photographing your pet

When planning to order a pet portrait it is ideal to do a special photo session with your pet with the portrait in mind. Some animals love being photographed, while others take a bit more time for a good shot. If you choose to have a professional photograph your pet, then I will need the photographer's written permission to use the photo for my artwork.

One of the keys to good pet photography is to be patient with your animal. Do not get discouraged and have fun. Keep sessions short and upbeat and both you and your pet should end the session happy.

LIGHTING:
The preferred lighting for photographing your pet is outdoor light. Even if your pet normally is indoors, make a special effort to take your pet outside for the photo shoot. Avoid direct sunlight, as it can alter the true color of your animal. A slightly overcast day can make the best lighting for photographing your pet. NEVER use flash, as it washes out colors and creates red-eye or unnatural glare to the eyes.


Trying to take indoor photos without the flash are likely to be blurry or two dark. It is just better to go outside and let the sunlight do some of the work for you!



When selecting a location to take photos choose a background that will set off your pets colors, but are not exact opposites. For example a black animal should not be photographed in front of a white fence, as the camera will overexpose the picture. This same animal would also not do well against very dark backgrounds, as they blend in and it is hard for me to see what is the animal and what is the background. Some background clutter is not a problem as long as your pet can be clearly seen.

If your shadow is in the picture, this is fine, as long as it doesn't fall on your pet. Also be careful of shadows from fences, trees, etc. which will disguise the details of your pet. It is best to take photos when the sun is lower on the horizon and with the sun to your back so that it is fully illuminating your pet. Sometimes having your animal to a 90 degree angle to the sun can create some dramatic side-lighting, but make sure that is what you want for your portrait. Having the sun behind your animal (instead of shining on the animal) will often result in silhouettes and loss of detail in your subject.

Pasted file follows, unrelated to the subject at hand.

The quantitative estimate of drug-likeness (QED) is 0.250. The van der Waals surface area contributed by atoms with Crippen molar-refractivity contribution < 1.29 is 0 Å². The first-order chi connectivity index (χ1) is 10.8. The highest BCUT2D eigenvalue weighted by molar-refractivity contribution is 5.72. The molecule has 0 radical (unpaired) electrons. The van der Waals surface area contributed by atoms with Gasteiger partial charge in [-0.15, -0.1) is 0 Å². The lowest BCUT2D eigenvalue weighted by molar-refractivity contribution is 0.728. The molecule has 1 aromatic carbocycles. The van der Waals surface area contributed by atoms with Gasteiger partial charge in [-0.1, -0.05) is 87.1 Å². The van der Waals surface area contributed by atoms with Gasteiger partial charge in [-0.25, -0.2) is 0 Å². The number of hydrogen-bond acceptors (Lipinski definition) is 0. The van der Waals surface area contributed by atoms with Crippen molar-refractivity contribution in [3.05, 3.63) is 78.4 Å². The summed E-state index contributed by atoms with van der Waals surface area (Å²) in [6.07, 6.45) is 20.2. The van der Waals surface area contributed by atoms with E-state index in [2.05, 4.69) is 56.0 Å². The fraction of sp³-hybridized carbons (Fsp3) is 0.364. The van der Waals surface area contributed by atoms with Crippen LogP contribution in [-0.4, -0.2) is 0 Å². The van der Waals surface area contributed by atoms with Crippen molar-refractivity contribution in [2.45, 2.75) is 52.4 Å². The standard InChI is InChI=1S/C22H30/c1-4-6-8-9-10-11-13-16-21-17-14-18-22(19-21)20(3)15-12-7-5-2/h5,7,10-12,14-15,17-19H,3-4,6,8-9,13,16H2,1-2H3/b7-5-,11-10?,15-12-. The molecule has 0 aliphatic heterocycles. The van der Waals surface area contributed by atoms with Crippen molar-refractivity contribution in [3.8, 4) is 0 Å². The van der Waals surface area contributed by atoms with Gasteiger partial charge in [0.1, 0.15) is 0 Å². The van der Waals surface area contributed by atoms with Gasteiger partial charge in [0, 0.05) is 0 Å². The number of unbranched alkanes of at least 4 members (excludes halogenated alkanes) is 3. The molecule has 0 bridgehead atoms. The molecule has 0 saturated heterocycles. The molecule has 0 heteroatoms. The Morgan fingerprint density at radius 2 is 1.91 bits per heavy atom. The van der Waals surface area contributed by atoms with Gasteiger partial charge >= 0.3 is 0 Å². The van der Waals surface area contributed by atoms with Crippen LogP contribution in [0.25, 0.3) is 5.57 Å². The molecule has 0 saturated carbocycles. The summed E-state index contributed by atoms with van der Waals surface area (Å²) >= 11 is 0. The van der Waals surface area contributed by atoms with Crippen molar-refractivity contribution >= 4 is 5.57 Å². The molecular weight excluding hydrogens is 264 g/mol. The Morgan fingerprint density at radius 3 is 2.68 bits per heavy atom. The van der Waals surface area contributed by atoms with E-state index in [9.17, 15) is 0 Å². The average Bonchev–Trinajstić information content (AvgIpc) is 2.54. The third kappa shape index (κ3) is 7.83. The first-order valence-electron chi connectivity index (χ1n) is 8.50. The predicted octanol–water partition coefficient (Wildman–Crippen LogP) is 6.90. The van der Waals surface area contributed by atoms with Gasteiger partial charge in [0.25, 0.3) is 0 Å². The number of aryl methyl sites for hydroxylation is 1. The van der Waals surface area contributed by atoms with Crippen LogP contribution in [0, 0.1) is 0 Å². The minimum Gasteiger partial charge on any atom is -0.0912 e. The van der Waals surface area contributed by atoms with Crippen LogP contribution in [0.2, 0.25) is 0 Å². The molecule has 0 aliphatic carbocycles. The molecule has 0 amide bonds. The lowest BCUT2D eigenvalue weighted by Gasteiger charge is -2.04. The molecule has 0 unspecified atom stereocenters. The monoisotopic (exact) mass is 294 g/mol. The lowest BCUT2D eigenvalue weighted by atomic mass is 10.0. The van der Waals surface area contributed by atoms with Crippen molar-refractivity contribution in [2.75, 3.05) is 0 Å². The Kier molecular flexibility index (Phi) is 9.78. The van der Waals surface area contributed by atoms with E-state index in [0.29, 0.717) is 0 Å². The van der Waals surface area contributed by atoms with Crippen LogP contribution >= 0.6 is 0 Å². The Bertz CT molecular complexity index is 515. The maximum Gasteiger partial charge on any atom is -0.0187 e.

PERSPECTIVE:
Get down on your pets level, or even slightly lower than them to take the best pictures. This is very important! This is especially important for full body images. Have your pet fill the frame in the shot. This might mean you need to move close to them to get a good shot. Do not have your pet looking up at you unless this is how you want the portrait to appear. Take the shot at eye level. Taking a photo from above your pet makes them look out of proportion and often your animal will be looking up, throwing their natural body position off even more.


Take a minimum of two close-up photos of your pet's face. Have their face fill the majority of the frame, which may mean the photo will be better if you rotate your camera 90 degrees to an upright shot. The best photos are not always with the dog looking straight at the camera. Some of the nicest photos are with the head turned slightly one way or the other. Below are some examples of some different nice head shots, very useable for a portrait.



If your pet will not sit still, have someone to hold them in place or tie them to a stationary object. If these photos are specifically for a portrait, then it is ok if hands and arms are in the frame, as long as they do not cover up a special marking.

EXPRESSION & PERSONALITY:
Try and shoot photos that capture the personality and character of your pet. Head portraits are generally nicer with the ears alert, but if this is not your pet's personality it may not be the look you want for the portrait. It is useful to have at least one person help you when taking pictures to get the look you want. A second person can not only hold the dog, but also use treats or a toy to help get the dog to look in a certain direction and get their attention. If your pet seems nervous about the camera it may take several sessions with lots of treats and play to get your pet more relaxed. Put your camera up to your eye and give your pet a treat. Soon they will perk up looking for a treat as soon as they see you take the camera out.

THINGS TO REMEMBER
-Keep it Fun and be Patient
-Use natural lighting without flash
-Get in close so that your pet fills the frame
-Get down at your pets level
-Have someone help you, if needed
-Choose pictures that show your pets personality

A good photo with the animal clearly in focus with accurate colors is crucial for good quality artwork. If your pet is too small in the picture, blurry, or the colors show incorrectly I will not be able to create as high of a quality artwork of your pet.







All photos and content on these pages � Aphelion.
Please ask before you take!